Blac Francis is an artist from Fredricksburg, Virginia. Whether you know him as Blac Francis or Zac Sims, he is known for his provocative demeanor in his projects. Drawing influence from the likes of Kanye West, Kid Cudi, and Childish Gambino, Blac Francis provides an alternate image of what society expects from a black man. He has released music as far back as 2009 and became more consistent as time has progressed. The culmination of his musical experimentation had led to the release of his seven-track EP Chrome Heart Omega. Chrome Heart Omega allows his listeners to comprehend his trials and tribulations in distorted melodies and transparent songwriting. We had the time to chat with Blac to learn more about him and his musical background.
Jay: Explain how you got into music. As far as I know, you have an engineering background and then got into music. Feel free to correct me if I’m wrong on that.
Blac: My good friend Dre came to me and my best friend Chris talking about “Yo let rap, let’s make music!” Dre was really into Lil B at the time so he wanted to make music like that and diss records as a joke, for fun. We went along with it, but we caught the bug and wanted to take it more seriously. With our RockBand mic and Audacity software, Chris and I started recording music more seriously. My house was way less chaotic than his, so we recorded at my parents' house. Because of that I kind of just fell into the engineering role and fell in love with it!
Jay: Can you describe the importance of engineering when it comes to making music?
Blac: Engineering is easily the most important part of the process. The engineers HAVE to wear multiple hats. From recording engineer, mixing engineer, mastering, live events, podcasts, shows, to movies, there is ALWAYS someone on those boards making sure the audio is how it’s meant to be. Even recently, engineers are producing these songs we love so much.
Jay: What tips do you have on becoming a better engineer?
Blac: Repetition. They say 10,000 hours to be a master or whatever, but it’s really 100,000. Train your ears to hear the “inaudible” within that 100,000 hours and study! Learn from others that are better than you. I’ve put in college-level hours on YouTube to learn as much as I can, and I still know very little, but my ears are trained up and I know what I know well.
"They say 10,000 hours to be a master or whatever, but it’s really 100,000. Train your ears to hear the “inaudible” within that 100,000 hours and study!"- Blac Francis
Jay: Describe your growth from your most recent project Chrome Heart Omega versus your last project Boy Sunset?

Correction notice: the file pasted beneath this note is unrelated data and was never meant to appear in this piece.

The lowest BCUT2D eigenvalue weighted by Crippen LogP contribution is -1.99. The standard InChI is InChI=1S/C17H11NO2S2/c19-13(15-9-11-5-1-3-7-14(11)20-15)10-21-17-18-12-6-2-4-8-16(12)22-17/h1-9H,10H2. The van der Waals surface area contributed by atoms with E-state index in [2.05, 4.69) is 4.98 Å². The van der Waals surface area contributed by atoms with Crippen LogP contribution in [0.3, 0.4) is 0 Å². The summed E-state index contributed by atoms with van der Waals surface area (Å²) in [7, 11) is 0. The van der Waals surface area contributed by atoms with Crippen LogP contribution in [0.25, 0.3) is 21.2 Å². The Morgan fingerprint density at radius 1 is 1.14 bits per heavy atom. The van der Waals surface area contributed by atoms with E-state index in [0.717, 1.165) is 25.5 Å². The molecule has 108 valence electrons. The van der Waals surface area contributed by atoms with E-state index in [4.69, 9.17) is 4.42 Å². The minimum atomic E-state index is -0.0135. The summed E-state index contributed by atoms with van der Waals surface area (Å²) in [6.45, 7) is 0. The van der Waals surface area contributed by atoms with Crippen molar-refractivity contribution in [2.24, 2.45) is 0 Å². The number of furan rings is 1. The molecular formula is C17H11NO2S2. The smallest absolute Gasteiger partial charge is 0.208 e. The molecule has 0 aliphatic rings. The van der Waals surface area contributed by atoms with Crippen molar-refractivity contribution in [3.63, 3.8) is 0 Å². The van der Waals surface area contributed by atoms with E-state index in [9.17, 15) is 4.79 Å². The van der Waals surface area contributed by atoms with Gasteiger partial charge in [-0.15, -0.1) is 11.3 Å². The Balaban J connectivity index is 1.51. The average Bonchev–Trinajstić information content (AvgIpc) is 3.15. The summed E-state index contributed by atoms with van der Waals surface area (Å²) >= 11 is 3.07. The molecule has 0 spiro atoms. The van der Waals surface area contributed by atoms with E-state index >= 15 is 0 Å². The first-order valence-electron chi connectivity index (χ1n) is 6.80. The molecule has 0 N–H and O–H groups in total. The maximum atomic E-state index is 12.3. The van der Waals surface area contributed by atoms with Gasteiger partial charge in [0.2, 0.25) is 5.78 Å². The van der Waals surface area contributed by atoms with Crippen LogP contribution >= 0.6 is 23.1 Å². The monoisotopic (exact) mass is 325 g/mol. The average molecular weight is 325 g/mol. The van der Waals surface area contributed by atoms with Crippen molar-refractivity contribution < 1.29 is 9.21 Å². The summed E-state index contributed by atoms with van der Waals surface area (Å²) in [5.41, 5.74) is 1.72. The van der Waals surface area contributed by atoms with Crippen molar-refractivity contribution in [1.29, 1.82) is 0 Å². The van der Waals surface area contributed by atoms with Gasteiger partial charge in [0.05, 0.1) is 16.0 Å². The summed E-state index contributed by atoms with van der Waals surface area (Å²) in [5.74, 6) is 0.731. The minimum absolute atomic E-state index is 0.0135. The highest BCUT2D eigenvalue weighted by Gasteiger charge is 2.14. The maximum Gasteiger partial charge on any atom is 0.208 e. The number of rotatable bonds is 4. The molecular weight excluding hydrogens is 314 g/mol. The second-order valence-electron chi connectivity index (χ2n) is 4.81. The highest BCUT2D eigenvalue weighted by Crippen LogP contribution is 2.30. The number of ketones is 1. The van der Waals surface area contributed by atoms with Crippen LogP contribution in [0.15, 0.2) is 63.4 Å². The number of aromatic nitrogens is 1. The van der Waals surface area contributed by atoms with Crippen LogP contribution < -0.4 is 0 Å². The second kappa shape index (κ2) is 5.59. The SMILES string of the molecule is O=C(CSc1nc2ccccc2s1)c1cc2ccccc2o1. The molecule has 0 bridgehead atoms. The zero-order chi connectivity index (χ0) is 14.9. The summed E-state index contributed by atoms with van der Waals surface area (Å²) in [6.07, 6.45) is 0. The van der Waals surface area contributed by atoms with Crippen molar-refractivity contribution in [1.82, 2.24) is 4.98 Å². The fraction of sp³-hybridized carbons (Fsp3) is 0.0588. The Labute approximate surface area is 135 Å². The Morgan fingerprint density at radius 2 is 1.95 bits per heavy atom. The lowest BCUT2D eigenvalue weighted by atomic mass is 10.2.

Blac: Boy Sunset was released in 2019. I hadn’t found my sound yet when I put Boy Sunset out as I was focused on very different things with the project. With CHO, my sound changed dramatically and my songwriting improved tremendously! Boy Sunset is my favorite though! I did things on Boy Sunset that I probably will never do again.
Jay: What are those things?
Blac: That whole project I recorded/mixed/mastered. From the vocals, the guitar, the trumpets. That big horn moment on Boy Sunset, Help Me, my boy Stephen Patterson played like twelve different parts with like four different horns. He and our other homie Zephaniah Washington wrote that section in like four hours. It was just a lot of work. There’s just A LOT of production that I curated within the EP that no one will peep.
Jay: Can you discuss how the idea for the abstract visual KryptoNight204 come about?
Blac: here wasn’t much of a concept if I’m being honest. Daniel Green and I were really looking to make some simple visualizers for some of the songs on CHO and ended up with what the video is now. A lot of our videos are very loose in concept, then we piece things together on-sight or in post-production. We’re kind of just winging it.
Jay: How would you say that your song 3 A.M. In LaLa Land is different from the EP with the same name that was released in 2018?
Blac: The EP is just a lot of thoughts on myself and my home life and whatnot. The song does follow the themes of thought, reflection, and understanding like the EP. The song, however, is a more complete, concise version of the EP. I realized that after I wrote the song, so I figured them having the same title would be fitting.
Jay: What was the best no that you have ever received and why?
Blac: I don’t know if this qualifies as a “no”, but the best no I’ve ever received was from a job I applied for that my housemate worked at. I had gotten the interview, killed it! I should’ve gotten the job, but I didn’t. Come to find out my housemate slept with the recruiter and he apparently didn’t do a good job from what I was told from a mutual of ours. So out of spite, the recruiter blocked my application and I didn’t get the job. It was funny then and it’s still funny now.
Jay: How would you describe the indie Virginia scene to a non-Virginia native?
Blac: Large and growing, compartmentalized, but very accepting and open. I really think 2020 was the catalyst for the scene to grow as a whole.
Jay: Who are some indie artists that you would want to shout out?
I’m still working on branching out and getting to know who’s who, so I don’t really have anyone other than my guy Pvvli. That’s the homie!